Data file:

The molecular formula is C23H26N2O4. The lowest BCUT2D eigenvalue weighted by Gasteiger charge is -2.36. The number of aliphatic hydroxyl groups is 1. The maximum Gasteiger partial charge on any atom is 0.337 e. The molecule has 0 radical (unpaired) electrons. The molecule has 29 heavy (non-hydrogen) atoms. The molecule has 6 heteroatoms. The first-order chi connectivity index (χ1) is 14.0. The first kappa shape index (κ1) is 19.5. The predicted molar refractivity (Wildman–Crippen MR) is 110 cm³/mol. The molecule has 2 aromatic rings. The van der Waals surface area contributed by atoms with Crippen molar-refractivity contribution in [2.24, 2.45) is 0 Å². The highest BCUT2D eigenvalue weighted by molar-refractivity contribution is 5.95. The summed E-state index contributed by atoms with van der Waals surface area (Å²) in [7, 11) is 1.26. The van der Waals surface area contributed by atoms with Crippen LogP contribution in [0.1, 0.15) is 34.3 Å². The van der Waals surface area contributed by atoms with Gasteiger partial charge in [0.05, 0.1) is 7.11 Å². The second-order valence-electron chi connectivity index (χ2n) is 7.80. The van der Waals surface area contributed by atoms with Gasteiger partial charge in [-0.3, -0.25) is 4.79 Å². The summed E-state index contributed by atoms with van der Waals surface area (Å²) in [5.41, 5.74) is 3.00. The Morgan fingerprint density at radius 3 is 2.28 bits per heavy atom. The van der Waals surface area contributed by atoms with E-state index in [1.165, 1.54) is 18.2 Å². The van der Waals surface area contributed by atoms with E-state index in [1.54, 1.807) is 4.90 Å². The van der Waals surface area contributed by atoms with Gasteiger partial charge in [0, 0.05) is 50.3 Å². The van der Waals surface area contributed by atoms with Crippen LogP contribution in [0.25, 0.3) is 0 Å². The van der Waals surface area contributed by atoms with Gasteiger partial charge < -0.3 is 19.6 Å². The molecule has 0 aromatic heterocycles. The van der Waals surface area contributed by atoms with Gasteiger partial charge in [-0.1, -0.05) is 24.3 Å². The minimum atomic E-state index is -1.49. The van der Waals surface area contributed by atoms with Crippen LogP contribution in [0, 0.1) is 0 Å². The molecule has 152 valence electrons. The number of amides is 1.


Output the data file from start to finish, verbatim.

The molecular formula is C23H26N2O4. The lowest BCUT2D eigenvalue weighted by Gasteiger charge is -2.36. The number of aliphatic hydroxyl groups is 1. The maximum Gasteiger partial charge on any atom is 0.337 e. The molecule has 0 radical (unpaired) electrons. The molecule has 29 heavy (non-hydrogen) atoms. The molecule has 6 heteroatoms. The first-order chi connectivity index (χ1) is 14.0. The first kappa shape index (κ1) is 19.5. The predicted molar refractivity (Wildman–Crippen MR) is 110 cm³/mol. The molecule has 2 aromatic rings. The van der Waals surface area contributed by atoms with Crippen molar-refractivity contribution in [2.24, 2.45) is 0 Å². The highest BCUT2D eigenvalue weighted by molar-refractivity contribution is 5.95. The summed E-state index contributed by atoms with van der Waals surface area (Å²) in [7, 11) is 1.26. The van der Waals surface area contributed by atoms with Crippen LogP contribution in [0.1, 0.15) is 34.3 Å². The van der Waals surface area contributed by atoms with Gasteiger partial charge in [0.05, 0.1) is 7.11 Å². The second-order valence-electron chi connectivity index (χ2n) is 7.80. The van der Waals surface area contributed by atoms with Gasteiger partial charge in [-0.3, -0.25) is 4.79 Å². The summed E-state index contributed by atoms with van der Waals surface area (Å²) in [5.41, 5.74) is 3.00. The Morgan fingerprint density at radius 3 is 2.28 bits per heavy atom. The van der Waals surface area contributed by atoms with E-state index in [1.165, 1.54) is 18.2 Å². The van der Waals surface area contributed by atoms with E-state index in [1.54, 1.807) is 4.90 Å². The van der Waals surface area contributed by atoms with Gasteiger partial charge in [0, 0.05) is 50.3 Å². The van der Waals surface area contributed by atoms with Crippen LogP contribution in [0.25, 0.3) is 0 Å². The van der Waals surface area contributed by atoms with Gasteiger partial charge < -0.3 is 19.6 Å². The molecule has 0 aromatic heterocycles. The van der Waals surface area contributed by atoms with Gasteiger partial charge in [-0.1, -0.05) is 24.3 Å². The minimum atomic E-state index is -1.49. The van der Waals surface area contributed by atoms with Crippen LogP contribution in [0, 0.1) is 0 Å². The molecule has 152 valence electrons. The number of amides is 1.